Between the comfy chairs and the Oscars acceptance speeches, directing seems like the coolest gig around. But in reality, directing actors for film and video is hard work. Working with actors takes discipline, strong leadership, flexibility, and a positive attitude.
Our video experts Blake Smith and Mathew King have years of experience directing on-screen talent here at Vidyard, and although they still have lots to learn, they’ve offered up some in-depth advice on the Video Island Podcast.
If you’re about to make your directorial debut, read on for five useful tips for directing actors, and non-actors too!
1. Be Prepared
Just like Scouts or Girl Guides, “be prepared” is the number one rule to planning a video shoot. Besides making sure you’ve covered all the pre-production basics, it’s important that you know your material.
As the director, people will look to you for authority and leadership, so first thing’s first, research your topic well in advance. Talk to experts, catch up on the latest news, and know your material.
By the time your talent arrives on set, you’ll be equipped to answer all their questions, provide context, and be better informed to rework the material on the fly. If you’re working with an interview format, you may have to rephrase questions or elaborate on the information you’re trying to extract. It’s going to be a lot easier to do that if you actually know what you’re talking about.
The same rule applies when preparing your physical space:
Set up all the gear with your crew before actors even step foot on set so they aren’t distracted by the technical aspects of the environmentUse stand-ins during lighting set up so your actors aren’t already hot and tired before they startHave water and snacks available so that no one has to interrupt the workflow by leaving the space2. Plan Ahead
Whether you’re directing a scripted production or a loosely organized interview, having a plan for the shoot will cut down on wasted time. Prepare a script or list of questions and let it guide the process.
If you’re working with a script, actors will need to see it well in advance. Make sure to deliver it far enough ahead to leave lots of time for questions before the shoot day. Better yet, plan to hold a table read—where actors read through the script with the direct and other creative leads—at least one day before the shoot. It’s a great way to rehearse and get all the questions out of the way before the cameras start rolling.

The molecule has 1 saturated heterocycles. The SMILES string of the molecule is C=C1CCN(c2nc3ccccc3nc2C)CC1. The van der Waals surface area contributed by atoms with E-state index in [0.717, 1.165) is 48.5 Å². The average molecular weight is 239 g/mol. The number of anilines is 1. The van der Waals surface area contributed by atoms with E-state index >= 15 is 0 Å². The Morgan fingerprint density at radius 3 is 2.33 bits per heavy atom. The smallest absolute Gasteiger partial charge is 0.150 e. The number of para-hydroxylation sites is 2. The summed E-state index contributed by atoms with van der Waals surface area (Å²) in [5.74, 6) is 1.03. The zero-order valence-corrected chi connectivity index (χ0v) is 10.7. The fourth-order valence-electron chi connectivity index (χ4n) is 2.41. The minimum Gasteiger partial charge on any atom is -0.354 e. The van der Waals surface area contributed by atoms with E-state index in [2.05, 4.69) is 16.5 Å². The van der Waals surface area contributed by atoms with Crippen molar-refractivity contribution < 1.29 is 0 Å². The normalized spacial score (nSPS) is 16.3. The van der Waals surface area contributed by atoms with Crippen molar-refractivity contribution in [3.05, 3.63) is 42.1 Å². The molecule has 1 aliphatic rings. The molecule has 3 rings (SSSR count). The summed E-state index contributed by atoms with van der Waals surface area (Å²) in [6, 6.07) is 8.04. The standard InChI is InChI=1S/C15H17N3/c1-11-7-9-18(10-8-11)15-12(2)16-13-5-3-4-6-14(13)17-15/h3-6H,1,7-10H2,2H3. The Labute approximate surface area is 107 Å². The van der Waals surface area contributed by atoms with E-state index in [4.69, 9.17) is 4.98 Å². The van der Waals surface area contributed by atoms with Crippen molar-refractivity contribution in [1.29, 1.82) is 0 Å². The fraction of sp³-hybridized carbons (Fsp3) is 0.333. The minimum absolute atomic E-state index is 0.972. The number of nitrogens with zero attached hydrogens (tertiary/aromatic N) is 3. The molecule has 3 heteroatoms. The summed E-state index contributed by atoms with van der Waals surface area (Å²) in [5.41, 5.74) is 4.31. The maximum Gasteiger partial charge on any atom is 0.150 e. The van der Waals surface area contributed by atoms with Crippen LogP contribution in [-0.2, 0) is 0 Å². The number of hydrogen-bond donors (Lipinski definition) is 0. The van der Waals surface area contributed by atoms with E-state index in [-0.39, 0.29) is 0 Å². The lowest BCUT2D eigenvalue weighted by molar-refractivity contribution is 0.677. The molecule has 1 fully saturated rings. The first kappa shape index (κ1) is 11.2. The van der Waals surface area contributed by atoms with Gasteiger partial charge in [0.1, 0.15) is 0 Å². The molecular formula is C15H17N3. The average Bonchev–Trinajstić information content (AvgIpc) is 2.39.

In the case of an interview format, there is some debate (even among our video experts!) about whether or not to share interview questions with your subject ahead of time.
On the one hand, you give the interviewee an opportunity to prepare and feel comfortable with the material. This is especially helpful when directing non-actors or people unused to being on camera (like your coworkers).
On the other hand, too much time to prepare can result in a scripted or robotic delivery on camera. In an interview format, there’s nothing worse or more inauthentic than a scripted response. Mathew King, Video Production Manager at Vidyard, advises his interviewees not to prepare fully scripted answers because “more often than not, people can tell that you’re looking off to the side of the camera and it looks really amateur”—so don’t even think about using cue cards!
The happy solution to this debate is to give your subject an overview of the questions you’ll be asking, but leave out the details. If you think you’ll want your subject to provide specific stats, then absolutely ask for those ahead of time. Otherwise, stick to a topical overview. Your subject is being interviewed for a reason. They’re the expert. The more you convince them of that, the more comfortable they’ll be on camera.
Having the interview questions or script to guide your shoot will help you plan your time, and lead with confidence.
3. Establish a Protocol with Your Crew
There are few things worse for an actor than receiving conflicting information. Direction should come from you and no one else.